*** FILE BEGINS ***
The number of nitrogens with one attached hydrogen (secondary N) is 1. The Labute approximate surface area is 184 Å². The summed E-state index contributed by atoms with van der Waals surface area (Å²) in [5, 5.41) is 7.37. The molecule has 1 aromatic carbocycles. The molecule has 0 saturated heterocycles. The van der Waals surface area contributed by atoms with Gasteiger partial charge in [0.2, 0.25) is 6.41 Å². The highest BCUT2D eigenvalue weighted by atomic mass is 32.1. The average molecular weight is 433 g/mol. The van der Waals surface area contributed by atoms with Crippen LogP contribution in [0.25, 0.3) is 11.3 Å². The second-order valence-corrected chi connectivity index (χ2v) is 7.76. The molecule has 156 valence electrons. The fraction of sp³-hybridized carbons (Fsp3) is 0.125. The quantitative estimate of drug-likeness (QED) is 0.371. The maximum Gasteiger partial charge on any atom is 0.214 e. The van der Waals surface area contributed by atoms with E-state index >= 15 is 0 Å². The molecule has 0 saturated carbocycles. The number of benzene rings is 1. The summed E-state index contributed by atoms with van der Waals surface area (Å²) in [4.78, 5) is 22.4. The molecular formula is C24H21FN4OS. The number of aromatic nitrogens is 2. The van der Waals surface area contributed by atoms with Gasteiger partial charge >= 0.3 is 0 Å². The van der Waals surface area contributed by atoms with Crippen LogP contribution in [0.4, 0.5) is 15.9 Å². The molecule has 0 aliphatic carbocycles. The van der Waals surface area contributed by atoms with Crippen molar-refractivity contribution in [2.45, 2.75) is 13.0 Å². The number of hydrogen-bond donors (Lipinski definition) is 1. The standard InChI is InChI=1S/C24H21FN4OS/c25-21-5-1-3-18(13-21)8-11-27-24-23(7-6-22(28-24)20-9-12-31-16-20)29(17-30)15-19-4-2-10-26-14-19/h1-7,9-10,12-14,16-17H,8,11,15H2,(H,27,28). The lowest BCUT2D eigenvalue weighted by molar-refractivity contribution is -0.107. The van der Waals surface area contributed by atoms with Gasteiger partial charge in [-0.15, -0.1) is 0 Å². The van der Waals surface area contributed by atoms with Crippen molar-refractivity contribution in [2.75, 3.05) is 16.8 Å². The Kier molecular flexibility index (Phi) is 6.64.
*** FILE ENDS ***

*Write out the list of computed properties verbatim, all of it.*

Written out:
The number of nitrogens with one attached hydrogen (secondary N) is 1. The Labute approximate surface area is 184 Å². The summed E-state index contributed by atoms with van der Waals surface area (Å²) in [5, 5.41) is 7.37. The molecule has 1 aromatic carbocycles. The molecule has 0 saturated heterocycles. The van der Waals surface area contributed by atoms with Gasteiger partial charge in [0.2, 0.25) is 6.41 Å². The highest BCUT2D eigenvalue weighted by atomic mass is 32.1. The average molecular weight is 433 g/mol. The van der Waals surface area contributed by atoms with Crippen LogP contribution in [0.25, 0.3) is 11.3 Å². The second-order valence-corrected chi connectivity index (χ2v) is 7.76. The molecule has 156 valence electrons. The fraction of sp³-hybridized carbons (Fsp3) is 0.125. The quantitative estimate of drug-likeness (QED) is 0.371. The maximum Gasteiger partial charge on any atom is 0.214 e. The van der Waals surface area contributed by atoms with E-state index >= 15 is 0 Å². The molecule has 0 saturated carbocycles. The number of benzene rings is 1. The summed E-state index contributed by atoms with van der Waals surface area (Å²) in [4.78, 5) is 22.4. The molecular formula is C24H21FN4OS. The number of aromatic nitrogens is 2. The van der Waals surface area contributed by atoms with Gasteiger partial charge >= 0.3 is 0 Å². The van der Waals surface area contributed by atoms with Crippen LogP contribution in [0.4, 0.5) is 15.9 Å². The molecule has 0 aliphatic carbocycles. The van der Waals surface area contributed by atoms with Crippen molar-refractivity contribution in [2.45, 2.75) is 13.0 Å². The number of hydrogen-bond donors (Lipinski definition) is 1. The standard InChI is InChI=1S/C24H21FN4OS/c25-21-5-1-3-18(13-21)8-11-27-24-23(7-6-22(28-24)20-9-12-31-16-20)29(17-30)15-19-4-2-10-26-14-19/h1-7,9-10,12-14,16-17H,8,11,15H2,(H,27,28). The lowest BCUT2D eigenvalue weighted by molar-refractivity contribution is -0.107. The van der Waals surface area contributed by atoms with Gasteiger partial charge in [-0.15, -0.1) is 0 Å². The van der Waals surface area contributed by atoms with Crippen molar-refractivity contribution in [2.75, 3.05) is 16.8 Å². The Kier molecular flexibility index (Phi) is 6.64.